Is Modularity the Solution to Too Many Camera Choices?

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Can there be one camera to rule them all? Simon Wyndham of RedShark News explains some of the drawbacks to too many camera choices and what he feels the solution should be.

“There is an often-heeded rule of selling goods in a shop that says that if a customer is faced with too much choice then they often make no choice at all, leaving the shop without making a purchase at all. With so many boundaries being blurred and so much choice, this is a risk for any would be purchaser of a camcorder. It is hard to find a system that offers a good balance of all capabilities,” he writes.

Yet, Wyndham does understand the factors at play. “The pace of progress is such that it is often outstripping the ability of gear to make its money back, or to keep up across the different manufacturers,” he writes. “In other words we have a bit of a dilemma. We as professional camera users need equipment that lasts a reasonable amount of time and can easily make back the money that was invested in it. It should be robust and easily usable. On the flip side as professionals we don’t want to get left behind the curve and the camera manufacturers need to keep releasing new products in order to stay in business.”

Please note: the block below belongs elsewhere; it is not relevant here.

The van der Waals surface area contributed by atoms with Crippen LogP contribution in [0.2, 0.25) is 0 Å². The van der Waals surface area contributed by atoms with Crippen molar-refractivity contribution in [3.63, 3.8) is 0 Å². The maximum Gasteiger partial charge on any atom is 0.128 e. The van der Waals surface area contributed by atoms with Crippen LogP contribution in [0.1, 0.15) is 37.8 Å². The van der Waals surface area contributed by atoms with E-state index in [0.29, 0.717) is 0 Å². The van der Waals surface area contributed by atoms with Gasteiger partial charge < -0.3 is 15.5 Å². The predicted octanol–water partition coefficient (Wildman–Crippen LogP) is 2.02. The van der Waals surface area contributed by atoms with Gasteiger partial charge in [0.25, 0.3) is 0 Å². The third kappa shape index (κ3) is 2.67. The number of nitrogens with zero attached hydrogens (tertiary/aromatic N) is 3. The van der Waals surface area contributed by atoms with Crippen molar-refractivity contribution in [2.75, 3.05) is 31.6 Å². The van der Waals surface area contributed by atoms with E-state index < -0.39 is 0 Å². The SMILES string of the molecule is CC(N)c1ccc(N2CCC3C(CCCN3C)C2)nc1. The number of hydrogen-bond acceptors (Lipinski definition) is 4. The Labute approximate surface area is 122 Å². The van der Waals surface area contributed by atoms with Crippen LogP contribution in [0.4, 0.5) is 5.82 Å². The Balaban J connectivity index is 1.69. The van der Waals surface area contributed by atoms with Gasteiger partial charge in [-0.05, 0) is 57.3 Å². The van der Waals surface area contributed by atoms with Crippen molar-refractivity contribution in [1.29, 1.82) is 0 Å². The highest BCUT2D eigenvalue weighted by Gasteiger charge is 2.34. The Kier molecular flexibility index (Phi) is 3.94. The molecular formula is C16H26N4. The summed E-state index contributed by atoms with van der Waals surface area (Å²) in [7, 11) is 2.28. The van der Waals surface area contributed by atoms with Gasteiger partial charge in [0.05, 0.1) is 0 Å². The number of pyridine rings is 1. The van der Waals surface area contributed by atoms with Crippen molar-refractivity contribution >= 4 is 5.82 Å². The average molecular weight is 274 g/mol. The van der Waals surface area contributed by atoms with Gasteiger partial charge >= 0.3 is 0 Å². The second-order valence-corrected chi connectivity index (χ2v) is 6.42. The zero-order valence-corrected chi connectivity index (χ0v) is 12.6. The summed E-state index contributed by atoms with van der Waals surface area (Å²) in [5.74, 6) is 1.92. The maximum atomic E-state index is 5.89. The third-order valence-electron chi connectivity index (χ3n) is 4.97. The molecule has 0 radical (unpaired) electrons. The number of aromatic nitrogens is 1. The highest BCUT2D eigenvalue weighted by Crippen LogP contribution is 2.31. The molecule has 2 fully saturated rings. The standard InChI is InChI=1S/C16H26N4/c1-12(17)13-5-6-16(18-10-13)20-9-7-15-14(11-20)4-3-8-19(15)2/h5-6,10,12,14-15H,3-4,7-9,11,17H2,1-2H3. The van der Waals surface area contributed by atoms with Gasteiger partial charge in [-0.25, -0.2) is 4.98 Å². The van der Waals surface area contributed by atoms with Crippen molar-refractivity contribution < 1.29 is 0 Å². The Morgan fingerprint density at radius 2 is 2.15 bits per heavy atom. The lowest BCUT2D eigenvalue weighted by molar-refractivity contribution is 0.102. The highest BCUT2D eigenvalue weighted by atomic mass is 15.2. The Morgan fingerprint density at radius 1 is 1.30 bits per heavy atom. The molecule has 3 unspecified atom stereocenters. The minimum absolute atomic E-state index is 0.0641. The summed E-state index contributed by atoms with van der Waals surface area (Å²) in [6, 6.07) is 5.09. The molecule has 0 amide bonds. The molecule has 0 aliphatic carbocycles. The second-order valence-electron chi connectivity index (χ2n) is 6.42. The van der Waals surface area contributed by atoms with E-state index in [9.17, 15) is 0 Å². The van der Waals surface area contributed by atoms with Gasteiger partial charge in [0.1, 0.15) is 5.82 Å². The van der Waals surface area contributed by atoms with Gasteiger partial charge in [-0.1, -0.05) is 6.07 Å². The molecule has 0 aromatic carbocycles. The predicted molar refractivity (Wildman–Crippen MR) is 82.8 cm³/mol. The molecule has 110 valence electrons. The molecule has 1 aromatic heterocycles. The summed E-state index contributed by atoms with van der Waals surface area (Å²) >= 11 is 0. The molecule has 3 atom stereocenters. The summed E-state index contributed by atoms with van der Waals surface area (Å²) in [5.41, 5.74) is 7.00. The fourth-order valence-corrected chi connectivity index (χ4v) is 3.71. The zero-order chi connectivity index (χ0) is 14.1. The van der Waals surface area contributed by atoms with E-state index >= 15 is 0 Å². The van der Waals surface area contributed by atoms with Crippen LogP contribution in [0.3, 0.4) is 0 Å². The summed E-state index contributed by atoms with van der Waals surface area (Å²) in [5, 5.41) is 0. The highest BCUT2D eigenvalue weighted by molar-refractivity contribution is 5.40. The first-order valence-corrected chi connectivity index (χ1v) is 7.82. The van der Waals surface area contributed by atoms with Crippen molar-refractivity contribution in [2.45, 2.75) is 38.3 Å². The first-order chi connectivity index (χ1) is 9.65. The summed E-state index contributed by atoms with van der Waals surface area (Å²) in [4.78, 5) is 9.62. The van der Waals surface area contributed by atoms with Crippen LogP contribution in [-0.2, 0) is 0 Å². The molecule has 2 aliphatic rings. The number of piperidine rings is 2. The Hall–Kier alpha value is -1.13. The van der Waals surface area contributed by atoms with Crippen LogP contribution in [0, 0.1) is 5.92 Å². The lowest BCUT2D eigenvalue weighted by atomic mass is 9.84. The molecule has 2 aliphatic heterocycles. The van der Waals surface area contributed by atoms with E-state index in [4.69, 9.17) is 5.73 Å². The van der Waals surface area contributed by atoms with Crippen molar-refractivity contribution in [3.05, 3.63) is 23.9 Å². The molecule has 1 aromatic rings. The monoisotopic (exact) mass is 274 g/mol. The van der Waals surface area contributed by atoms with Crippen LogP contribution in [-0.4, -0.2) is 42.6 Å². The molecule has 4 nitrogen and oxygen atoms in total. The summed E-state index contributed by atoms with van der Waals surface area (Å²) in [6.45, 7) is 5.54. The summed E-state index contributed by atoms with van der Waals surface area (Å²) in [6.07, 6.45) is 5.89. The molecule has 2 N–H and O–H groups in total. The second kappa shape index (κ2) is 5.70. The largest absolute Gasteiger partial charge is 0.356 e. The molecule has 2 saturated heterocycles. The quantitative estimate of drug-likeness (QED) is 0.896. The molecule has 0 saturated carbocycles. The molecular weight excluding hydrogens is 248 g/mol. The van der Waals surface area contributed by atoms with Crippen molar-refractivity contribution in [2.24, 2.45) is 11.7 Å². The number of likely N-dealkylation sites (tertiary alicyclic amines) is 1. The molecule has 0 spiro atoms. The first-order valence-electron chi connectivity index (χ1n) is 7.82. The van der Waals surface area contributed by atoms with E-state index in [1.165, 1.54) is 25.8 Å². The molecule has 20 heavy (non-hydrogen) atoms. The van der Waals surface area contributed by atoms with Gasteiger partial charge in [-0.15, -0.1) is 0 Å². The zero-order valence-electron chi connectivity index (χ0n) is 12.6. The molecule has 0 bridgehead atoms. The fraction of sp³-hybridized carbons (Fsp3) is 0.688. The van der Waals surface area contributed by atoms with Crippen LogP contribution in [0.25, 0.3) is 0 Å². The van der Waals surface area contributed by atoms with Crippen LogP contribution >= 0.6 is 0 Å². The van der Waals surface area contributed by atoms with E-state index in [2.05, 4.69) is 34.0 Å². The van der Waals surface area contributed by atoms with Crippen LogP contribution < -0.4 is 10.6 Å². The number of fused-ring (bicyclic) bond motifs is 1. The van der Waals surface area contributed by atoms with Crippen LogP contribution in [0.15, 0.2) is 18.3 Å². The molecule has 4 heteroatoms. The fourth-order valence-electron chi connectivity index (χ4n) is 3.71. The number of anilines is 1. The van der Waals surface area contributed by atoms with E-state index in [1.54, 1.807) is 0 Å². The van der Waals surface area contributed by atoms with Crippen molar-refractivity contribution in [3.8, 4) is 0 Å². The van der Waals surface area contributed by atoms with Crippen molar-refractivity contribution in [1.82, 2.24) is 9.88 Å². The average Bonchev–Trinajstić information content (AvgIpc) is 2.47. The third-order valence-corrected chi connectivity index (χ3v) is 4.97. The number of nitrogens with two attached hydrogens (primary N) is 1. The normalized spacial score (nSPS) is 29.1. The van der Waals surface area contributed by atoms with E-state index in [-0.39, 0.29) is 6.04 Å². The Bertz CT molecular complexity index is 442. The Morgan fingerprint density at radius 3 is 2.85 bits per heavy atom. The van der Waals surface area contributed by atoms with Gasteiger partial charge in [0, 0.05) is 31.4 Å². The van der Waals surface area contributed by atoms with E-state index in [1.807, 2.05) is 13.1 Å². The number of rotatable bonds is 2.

Wyndham’s solution is one which Blackmagic Design already announced at NAB Show this year with their URSA: a modular camera. “Eventually we will need another paradigm shift in design. One where the absolute base level for good all round general professional use is a camera body with highly usable ergonomics and controls, good codec, decent sized chip, a choice of easily swappable lens mounts, decent viewfinder, audio meters, built in ND, decent resolution and framerate choice, good I/O, and a good range of manually controllable lenses,” he writes. “A modular design can build from that base point so that the final price is dependent on your choice of sensor, recording codec, better viewfinder and such like if you wished to upgrade.”

Read the full story here.